NSPCB Newsletter
- 14 -
Winter 2014 / 2015
Updates on Oregon Covered Bridges
Chitwood Bridge (WG#37-21-03) Lincoln County: In late August 2014 a crane placed a 45,000 pound, 90foot, single lane temporary bridge alongside the Chitwood Bridge to allow restoration work expected to be
completed by end of November. The $1.4 to $1.5 million project is being
funded 75% by the federal National Historic Covered Bridge Preservation
Program of the National Park System with the remaining 25% funded by
Lincoln County. Restoration is to include new roof and siding materials,
repair to truss members and a fresh coat of red paint. Although
consideration was given to an increase the weight limit of 15 tons is
expected to remain after restoration is complete. Lincoln County Engineer
Steve Hodge said, it’s an historic structure and you have to stick with the
historical design. Extensive structural repair – needle beams, lower chord
members, approaches, frame and cedar covering – was last undertaken in
1984. The bridge, a 96-foot Howe Truss built in 1926, was listed on the
National Register of Historic Places in 1979.
Mosby Creek Bridge (WG#37-20-27) Lane County: All reconstruction
work was to have been completed in time for the annual Fall Covered Bridge
Festival in Cottage Grove. The work included new decking, new gluelaminated and pressure treated needle beams, siding and portal boards,
roofing, railings and a fresh coat of white paint. The bridge, a 90-foot Howe
Truss built in 1920, is the oldest covered bridge in Lane County. As of
October 4th, the bridge was still not completed.
Hannah Bridge (WG#37-22-02) Linn County: Completion of the
rehabilitation work was expected in August. Work included new gluelaminated and pressure treated needle beams, tension rods, new stringers,
decking, siding and a fresh coat of white paint. Built in 1936, the 105-foot
Howe Truss bridge spans the Thomas Creek.
Larwood Bridge (WG#37-22-06) Linn County:
The August
completion of the rehabilitation work was delayed to the end of November
as inspections found decay in the bottom chords of the truss which would require more extensive dis-assembly and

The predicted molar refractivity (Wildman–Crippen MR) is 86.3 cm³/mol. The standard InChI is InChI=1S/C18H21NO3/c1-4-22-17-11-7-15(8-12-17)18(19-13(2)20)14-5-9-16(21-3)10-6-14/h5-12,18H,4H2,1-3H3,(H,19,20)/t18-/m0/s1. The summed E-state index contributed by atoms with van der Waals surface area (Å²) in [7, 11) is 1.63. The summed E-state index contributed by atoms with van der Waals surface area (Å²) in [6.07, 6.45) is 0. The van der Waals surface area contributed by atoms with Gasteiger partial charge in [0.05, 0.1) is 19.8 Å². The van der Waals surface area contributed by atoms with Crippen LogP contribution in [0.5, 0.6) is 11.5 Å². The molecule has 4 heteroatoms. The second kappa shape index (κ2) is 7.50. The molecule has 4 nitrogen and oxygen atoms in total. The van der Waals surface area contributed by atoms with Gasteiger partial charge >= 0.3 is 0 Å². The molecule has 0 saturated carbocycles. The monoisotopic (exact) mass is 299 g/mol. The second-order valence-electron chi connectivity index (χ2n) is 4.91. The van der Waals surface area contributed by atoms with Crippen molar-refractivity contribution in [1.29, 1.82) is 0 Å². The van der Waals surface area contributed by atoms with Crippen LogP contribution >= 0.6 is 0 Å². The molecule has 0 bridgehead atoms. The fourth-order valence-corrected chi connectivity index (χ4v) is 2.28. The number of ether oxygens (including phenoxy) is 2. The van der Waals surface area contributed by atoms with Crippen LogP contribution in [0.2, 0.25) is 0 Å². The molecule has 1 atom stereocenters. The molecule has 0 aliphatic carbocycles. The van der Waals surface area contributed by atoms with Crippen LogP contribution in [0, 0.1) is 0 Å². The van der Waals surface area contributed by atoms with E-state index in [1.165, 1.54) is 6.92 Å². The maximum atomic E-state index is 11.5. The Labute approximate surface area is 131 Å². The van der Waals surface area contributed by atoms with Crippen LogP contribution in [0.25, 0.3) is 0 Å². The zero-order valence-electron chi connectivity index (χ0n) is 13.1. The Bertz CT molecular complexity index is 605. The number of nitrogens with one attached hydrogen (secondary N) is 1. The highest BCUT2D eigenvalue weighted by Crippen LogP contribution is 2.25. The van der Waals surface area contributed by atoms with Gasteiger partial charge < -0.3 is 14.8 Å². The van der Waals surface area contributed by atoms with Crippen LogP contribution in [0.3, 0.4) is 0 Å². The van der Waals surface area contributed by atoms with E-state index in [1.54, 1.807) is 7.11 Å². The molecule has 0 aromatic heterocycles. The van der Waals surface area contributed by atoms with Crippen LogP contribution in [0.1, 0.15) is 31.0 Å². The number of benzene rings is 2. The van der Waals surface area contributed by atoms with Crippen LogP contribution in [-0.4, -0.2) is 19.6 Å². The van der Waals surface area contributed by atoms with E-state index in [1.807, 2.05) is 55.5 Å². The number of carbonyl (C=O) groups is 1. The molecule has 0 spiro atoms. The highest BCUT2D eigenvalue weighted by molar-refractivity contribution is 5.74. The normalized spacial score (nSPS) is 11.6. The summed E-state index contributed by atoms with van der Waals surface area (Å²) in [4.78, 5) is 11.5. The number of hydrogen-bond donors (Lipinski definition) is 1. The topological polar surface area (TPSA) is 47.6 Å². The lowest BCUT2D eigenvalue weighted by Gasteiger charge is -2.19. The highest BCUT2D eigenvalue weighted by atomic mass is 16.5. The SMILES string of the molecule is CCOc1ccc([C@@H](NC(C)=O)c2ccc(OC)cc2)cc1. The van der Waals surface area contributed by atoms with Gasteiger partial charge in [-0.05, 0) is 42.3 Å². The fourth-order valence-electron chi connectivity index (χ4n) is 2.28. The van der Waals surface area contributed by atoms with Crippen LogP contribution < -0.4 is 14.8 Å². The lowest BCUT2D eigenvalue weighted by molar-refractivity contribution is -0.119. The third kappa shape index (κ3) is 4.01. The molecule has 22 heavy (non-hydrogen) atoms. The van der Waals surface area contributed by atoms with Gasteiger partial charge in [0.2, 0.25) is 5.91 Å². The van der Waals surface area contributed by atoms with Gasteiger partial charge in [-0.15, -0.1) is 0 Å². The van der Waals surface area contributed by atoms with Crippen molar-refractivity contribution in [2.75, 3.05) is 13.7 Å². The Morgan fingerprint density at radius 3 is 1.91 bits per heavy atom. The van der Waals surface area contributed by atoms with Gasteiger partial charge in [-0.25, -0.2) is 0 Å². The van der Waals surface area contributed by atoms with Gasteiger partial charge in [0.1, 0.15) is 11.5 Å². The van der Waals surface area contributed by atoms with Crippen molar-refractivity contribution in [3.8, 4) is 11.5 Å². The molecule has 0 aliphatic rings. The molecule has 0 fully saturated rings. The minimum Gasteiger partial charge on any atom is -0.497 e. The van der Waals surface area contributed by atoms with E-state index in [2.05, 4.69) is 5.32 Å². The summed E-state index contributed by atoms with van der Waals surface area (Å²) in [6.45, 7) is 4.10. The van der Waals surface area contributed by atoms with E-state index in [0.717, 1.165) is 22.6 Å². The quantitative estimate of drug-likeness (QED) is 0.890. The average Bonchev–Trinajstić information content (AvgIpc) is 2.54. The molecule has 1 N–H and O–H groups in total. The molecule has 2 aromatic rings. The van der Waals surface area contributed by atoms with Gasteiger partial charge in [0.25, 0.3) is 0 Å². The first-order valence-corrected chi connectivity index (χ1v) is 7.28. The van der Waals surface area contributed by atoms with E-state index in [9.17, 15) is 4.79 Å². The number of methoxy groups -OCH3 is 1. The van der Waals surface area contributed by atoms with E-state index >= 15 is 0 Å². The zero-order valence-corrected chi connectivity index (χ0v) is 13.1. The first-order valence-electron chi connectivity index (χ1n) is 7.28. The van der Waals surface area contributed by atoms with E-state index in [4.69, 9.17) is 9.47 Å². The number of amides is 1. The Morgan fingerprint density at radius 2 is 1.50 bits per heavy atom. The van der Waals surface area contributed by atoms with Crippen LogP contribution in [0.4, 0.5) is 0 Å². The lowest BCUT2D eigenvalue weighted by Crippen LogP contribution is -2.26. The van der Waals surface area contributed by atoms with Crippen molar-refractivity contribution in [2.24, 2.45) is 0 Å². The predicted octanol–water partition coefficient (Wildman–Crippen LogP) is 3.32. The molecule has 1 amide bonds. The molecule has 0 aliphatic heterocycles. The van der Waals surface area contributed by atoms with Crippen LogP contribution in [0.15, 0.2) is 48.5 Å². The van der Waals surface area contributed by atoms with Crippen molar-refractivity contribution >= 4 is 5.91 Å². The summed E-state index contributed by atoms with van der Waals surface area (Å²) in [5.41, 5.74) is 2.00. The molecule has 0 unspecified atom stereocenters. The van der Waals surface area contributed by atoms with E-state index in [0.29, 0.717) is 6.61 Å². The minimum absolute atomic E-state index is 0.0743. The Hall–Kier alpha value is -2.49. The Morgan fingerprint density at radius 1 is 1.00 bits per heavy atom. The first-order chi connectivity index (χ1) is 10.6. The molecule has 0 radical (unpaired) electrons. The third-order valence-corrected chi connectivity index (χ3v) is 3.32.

timber replacement than originally anticipated. Built in 1939 to replace an
old covered bridge at the same site, the bridge is 105-foot Howe Truss
spanning the Crabtree Creek.
Pengra Bridge (WG#37-20-15#2) Lane County: This bridge, built in
1938 is a 120-foot Howe Truss that spans the Fall Creek, was closed in early
August to allow repairs to the roof.
Unity Bridge (WG#37-20-17#2) Lane County: Work began on roof
repairs in July 2014 and was reopened to traffic in August. The bridge, built
in 1936 is a 90-foot Howe Truss and spans the Fall Creek. It replaced an
earlier Nels Roney – built 129-foot structure built in 1890. An entry made
in the 1917 bridge inspection log states, “All in good shape except pier.
Lower chords wormy. Good for 10 to 15 years. J. W. McArthur.”
(Compiled from Bridge Tender and News-Times articles Fall 2014 (Oregon))
(Thanks to Bill Cockrell and Joseph Conwill)
Top to Bottom:
Chitwood Bridge
Mosby Creek Bridge
Hannah Bridge
Larwood Bridge
Photos Courtesy Bill Cockrell
Winter 2014 / 2015
- 15 -
NSPCB Newsletter
Stonelick Covered Bridge Work Continues
Construction of the new Stonelick Covered Bridge (WG#35-13-02) in Clermont County is progressing.
Steel I-beam false work is in place with a temporary work platform. While the original bridge utilized 4-member
lower chords, the new construction will consist of 6 12x6’s spanning the length of the 140-foot structure. Wooden
6x6 cross braces with 1” steel rods, nuts and washers space the two chords. 4x14 floor beams on 16” centers are
positioned across the chords with 7 1/4x 3 ½ floor planks laid on the beams. Railings, curbing, truss work and roof
will follow. [You may recall the Stonelick Covered Bridge collapsed during reconstruction in February of 2014.
The bridge, being restored and retaining its historic characteristics, is the only covered bridge left in the county. –
Spring 2014 NSPCB Newsletter]
(Compiled from October 2014 The Clermont Historian, Clermont County Historical Society (Ohio))
Whittier Covered Bridge Rehabilitation
Press release from DuBois & King, Laconia, NH
The Town of Ossipee, New Hampshire has received a National Historic Covered Bridge Preservation Grant and